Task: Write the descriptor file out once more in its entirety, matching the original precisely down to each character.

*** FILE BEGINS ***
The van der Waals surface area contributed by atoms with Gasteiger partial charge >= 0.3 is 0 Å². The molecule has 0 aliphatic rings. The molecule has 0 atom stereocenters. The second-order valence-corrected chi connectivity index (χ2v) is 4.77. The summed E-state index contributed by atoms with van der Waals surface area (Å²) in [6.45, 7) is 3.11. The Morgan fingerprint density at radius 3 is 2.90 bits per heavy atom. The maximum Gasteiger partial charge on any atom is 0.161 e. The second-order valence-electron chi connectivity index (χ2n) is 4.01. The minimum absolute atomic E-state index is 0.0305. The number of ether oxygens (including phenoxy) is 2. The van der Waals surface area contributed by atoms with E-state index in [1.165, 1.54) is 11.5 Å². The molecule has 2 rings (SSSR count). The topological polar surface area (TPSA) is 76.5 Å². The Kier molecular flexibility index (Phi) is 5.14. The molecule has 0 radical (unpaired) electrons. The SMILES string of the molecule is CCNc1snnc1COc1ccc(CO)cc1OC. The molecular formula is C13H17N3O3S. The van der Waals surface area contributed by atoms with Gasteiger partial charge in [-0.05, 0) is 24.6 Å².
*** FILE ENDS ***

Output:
The van der Waals surface area contributed by atoms with Gasteiger partial charge >= 0.3 is 0 Å². The molecule has 0 aliphatic rings. The molecule has 0 atom stereocenters. The second-order valence-corrected chi connectivity index (χ2v) is 4.77. The summed E-state index contributed by atoms with van der Waals surface area (Å²) in [6.45, 7) is 3.11. The Morgan fingerprint density at radius 3 is 2.90 bits per heavy atom. The maximum Gasteiger partial charge on any atom is 0.161 e. The second-order valence-electron chi connectivity index (χ2n) is 4.01. The minimum absolute atomic E-state index is 0.0305. The number of ether oxygens (including phenoxy) is 2. The van der Waals surface area contributed by atoms with E-state index in [1.165, 1.54) is 11.5 Å². The molecule has 2 rings (SSSR count). The topological polar surface area (TPSA) is 76.5 Å². The Kier molecular flexibility index (Phi) is 5.14. The molecule has 0 radical (unpaired) electrons. The SMILES string of the molecule is CCNc1snnc1COc1ccc(CO)cc1OC. The molecular formula is C13H17N3O3S. The van der Waals surface area contributed by atoms with Gasteiger partial charge in [-0.05, 0) is 24.6 Å².